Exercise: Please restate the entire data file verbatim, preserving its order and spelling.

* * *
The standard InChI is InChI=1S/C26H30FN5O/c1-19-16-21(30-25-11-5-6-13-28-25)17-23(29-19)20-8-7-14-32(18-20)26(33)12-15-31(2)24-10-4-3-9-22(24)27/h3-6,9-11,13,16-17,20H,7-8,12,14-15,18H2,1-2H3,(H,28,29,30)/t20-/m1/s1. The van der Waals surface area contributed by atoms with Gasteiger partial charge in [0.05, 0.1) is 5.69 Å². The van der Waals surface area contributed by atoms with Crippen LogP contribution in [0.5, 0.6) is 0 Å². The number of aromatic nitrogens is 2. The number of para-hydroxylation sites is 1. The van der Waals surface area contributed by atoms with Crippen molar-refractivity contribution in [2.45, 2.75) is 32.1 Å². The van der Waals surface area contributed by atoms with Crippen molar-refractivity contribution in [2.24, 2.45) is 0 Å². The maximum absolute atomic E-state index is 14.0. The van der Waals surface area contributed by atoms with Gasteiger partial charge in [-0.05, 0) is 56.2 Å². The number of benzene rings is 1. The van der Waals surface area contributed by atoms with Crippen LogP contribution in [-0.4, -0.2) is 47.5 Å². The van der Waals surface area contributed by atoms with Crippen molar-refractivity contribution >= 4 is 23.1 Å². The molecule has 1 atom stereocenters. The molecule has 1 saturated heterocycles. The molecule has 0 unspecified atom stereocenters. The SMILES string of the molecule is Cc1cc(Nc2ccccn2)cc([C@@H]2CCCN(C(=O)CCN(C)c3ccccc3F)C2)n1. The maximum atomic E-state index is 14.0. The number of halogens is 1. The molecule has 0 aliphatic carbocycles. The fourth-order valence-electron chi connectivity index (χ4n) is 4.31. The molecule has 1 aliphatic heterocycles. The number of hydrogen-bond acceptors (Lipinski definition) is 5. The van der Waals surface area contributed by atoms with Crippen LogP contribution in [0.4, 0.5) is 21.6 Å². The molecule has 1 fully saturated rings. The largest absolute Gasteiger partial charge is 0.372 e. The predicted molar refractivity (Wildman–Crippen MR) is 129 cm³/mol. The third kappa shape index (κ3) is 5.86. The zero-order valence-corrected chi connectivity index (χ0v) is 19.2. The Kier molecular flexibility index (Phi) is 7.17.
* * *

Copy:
The standard InChI is InChI=1S/C26H30FN5O/c1-19-16-21(30-25-11-5-6-13-28-25)17-23(29-19)20-8-7-14-32(18-20)26(33)12-15-31(2)24-10-4-3-9-22(24)27/h3-6,9-11,13,16-17,20H,7-8,12,14-15,18H2,1-2H3,(H,28,29,30)/t20-/m1/s1. The van der Waals surface area contributed by atoms with Gasteiger partial charge in [0.05, 0.1) is 5.69 Å². The van der Waals surface area contributed by atoms with Crippen LogP contribution in [0.5, 0.6) is 0 Å². The number of aromatic nitrogens is 2. The number of para-hydroxylation sites is 1. The van der Waals surface area contributed by atoms with Crippen molar-refractivity contribution in [2.45, 2.75) is 32.1 Å². The van der Waals surface area contributed by atoms with Crippen molar-refractivity contribution in [2.24, 2.45) is 0 Å². The maximum absolute atomic E-state index is 14.0. The van der Waals surface area contributed by atoms with Gasteiger partial charge in [-0.05, 0) is 56.2 Å². The number of benzene rings is 1. The van der Waals surface area contributed by atoms with Crippen LogP contribution in [-0.4, -0.2) is 47.5 Å². The van der Waals surface area contributed by atoms with Crippen molar-refractivity contribution >= 4 is 23.1 Å². The molecule has 1 atom stereocenters. The molecule has 1 saturated heterocycles. The molecule has 0 unspecified atom stereocenters. The SMILES string of the molecule is Cc1cc(Nc2ccccn2)cc([C@@H]2CCCN(C(=O)CCN(C)c3ccccc3F)C2)n1. The maximum atomic E-state index is 14.0. The number of halogens is 1. The molecule has 0 aliphatic carbocycles. The fourth-order valence-electron chi connectivity index (χ4n) is 4.31. The molecule has 1 aliphatic heterocycles. The number of hydrogen-bond acceptors (Lipinski definition) is 5. The van der Waals surface area contributed by atoms with Crippen LogP contribution in [0.4, 0.5) is 21.6 Å². The molecule has 1 fully saturated rings. The largest absolute Gasteiger partial charge is 0.372 e. The predicted molar refractivity (Wildman–Crippen MR) is 129 cm³/mol. The third kappa shape index (κ3) is 5.86. The zero-order valence-corrected chi connectivity index (χ0v) is 19.2. The Kier molecular flexibility index (Phi) is 7.17.